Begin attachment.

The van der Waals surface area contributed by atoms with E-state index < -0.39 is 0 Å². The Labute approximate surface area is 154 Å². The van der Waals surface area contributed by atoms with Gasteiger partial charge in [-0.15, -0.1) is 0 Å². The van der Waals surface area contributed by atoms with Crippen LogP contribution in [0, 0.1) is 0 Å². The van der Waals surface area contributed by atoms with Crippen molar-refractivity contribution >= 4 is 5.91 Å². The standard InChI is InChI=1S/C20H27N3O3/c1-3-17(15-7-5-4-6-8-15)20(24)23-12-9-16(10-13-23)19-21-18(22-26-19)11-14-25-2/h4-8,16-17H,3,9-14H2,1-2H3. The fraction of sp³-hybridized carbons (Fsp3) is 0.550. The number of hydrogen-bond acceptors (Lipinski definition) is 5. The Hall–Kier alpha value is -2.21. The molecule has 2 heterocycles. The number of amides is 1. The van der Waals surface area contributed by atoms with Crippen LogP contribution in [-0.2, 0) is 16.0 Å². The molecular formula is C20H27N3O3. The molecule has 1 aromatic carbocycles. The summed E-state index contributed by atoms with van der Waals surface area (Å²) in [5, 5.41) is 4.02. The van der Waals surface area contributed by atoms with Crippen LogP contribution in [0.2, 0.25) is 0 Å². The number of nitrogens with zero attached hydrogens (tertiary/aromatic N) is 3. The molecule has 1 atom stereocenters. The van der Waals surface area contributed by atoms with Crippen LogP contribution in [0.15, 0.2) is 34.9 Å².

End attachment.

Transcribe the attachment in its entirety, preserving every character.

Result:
The van der Waals surface area contributed by atoms with E-state index < -0.39 is 0 Å². The Labute approximate surface area is 154 Å². The van der Waals surface area contributed by atoms with Gasteiger partial charge in [-0.15, -0.1) is 0 Å². The van der Waals surface area contributed by atoms with Crippen LogP contribution in [0, 0.1) is 0 Å². The van der Waals surface area contributed by atoms with Crippen molar-refractivity contribution >= 4 is 5.91 Å². The standard InChI is InChI=1S/C20H27N3O3/c1-3-17(15-7-5-4-6-8-15)20(24)23-12-9-16(10-13-23)19-21-18(22-26-19)11-14-25-2/h4-8,16-17H,3,9-14H2,1-2H3. The fraction of sp³-hybridized carbons (Fsp3) is 0.550. The number of hydrogen-bond acceptors (Lipinski definition) is 5. The Hall–Kier alpha value is -2.21. The molecule has 2 heterocycles. The number of amides is 1. The van der Waals surface area contributed by atoms with Crippen LogP contribution in [-0.2, 0) is 16.0 Å². The molecular formula is C20H27N3O3. The molecule has 1 aromatic carbocycles. The summed E-state index contributed by atoms with van der Waals surface area (Å²) in [5, 5.41) is 4.02. The van der Waals surface area contributed by atoms with Crippen LogP contribution in [0.2, 0.25) is 0 Å². The number of nitrogens with zero attached hydrogens (tertiary/aromatic N) is 3. The molecule has 1 atom stereocenters. The van der Waals surface area contributed by atoms with Crippen LogP contribution in [0.15, 0.2) is 34.9 Å².